line 115: change ab into ad
line 121: what is the age of an adult quail?
line 132: it is not clear how the 12µg of trichlorfon was calculated
line 142: can the faecal samples be linked to the bird? Clarify this
plural of bacterium is bacteria: change accordingly
change along the tekst: impact on microbiota instead of in microbiota

·

Basic reporting

Overall, the manuscript is well written and sufficient background information is provided to support questions addressed by this work. However, few changes and corrections throughout the text should be made to improve readability. Authors should provide accession numbers for the sequencing raw data.

Experimental design

Research questions addressed are relevant and clearly defined. The methodology described cannot be completely reproduced by another investigator, therefore, it needs to be expended (see general comments). Bioinformatics and statistical analyses seem to be correctly conducted, however, I do have some concerns regarding the methods and approaches used (see general comments).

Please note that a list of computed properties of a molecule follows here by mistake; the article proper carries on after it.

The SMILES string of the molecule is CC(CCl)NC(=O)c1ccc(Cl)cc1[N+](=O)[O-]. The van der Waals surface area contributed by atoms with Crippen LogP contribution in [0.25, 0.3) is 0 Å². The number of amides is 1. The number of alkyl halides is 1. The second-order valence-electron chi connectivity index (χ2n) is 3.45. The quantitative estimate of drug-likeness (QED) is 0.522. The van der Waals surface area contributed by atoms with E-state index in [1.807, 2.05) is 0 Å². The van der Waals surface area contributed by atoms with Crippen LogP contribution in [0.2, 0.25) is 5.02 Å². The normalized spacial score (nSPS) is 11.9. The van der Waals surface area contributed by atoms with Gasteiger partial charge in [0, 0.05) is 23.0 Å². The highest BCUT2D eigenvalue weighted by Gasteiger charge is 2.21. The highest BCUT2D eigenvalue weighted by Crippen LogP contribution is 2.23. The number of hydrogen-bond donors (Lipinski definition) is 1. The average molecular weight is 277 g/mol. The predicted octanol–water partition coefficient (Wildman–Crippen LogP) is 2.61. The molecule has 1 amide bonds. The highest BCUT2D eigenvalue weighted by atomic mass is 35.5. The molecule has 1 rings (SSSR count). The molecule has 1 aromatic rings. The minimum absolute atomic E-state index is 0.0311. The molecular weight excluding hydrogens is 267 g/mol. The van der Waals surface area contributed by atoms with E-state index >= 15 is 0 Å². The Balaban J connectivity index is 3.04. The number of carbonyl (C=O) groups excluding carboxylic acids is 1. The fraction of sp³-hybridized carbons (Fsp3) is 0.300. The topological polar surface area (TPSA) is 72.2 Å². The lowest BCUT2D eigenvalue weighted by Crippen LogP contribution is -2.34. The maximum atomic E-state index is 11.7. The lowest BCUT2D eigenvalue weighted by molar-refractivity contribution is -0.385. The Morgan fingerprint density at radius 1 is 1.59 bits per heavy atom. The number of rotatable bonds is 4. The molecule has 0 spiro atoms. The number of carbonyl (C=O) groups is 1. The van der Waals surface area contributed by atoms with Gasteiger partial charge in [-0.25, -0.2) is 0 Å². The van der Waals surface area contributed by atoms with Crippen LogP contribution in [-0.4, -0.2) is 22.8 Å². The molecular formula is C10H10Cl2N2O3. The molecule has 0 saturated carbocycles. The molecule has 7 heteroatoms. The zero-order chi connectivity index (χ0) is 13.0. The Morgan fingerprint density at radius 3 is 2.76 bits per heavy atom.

Validity of the findings

The manuscript shows that an exposure, via ingestion of contaminated food, to a sub-lethal dose of an organophosphate pesticide causes significant shifts on the gut microbiota of the japanese quail. Authors discuss and speculate about the potential impacts that such shifts might have on the health of birds. However, there was no treatment to assess recovery after exposure, which could have indicated to which extent the exposure poses a treat to the health of these birds. Furthermore, there is no discussion about the role of the microbial groups that are changing in the GIT. I am not, by any means, an expert in gut microbiota, but a shift in taxonomic groups not necessarily means a shift in function. Perhaps, the author could try to fill this gap by analysing their 16S rRNA data with PICRUST.

Comments for the author

Introduction
L64-73: what are the concentrations that are representative of exposure levels on the filed (environmental relevant concentrations)?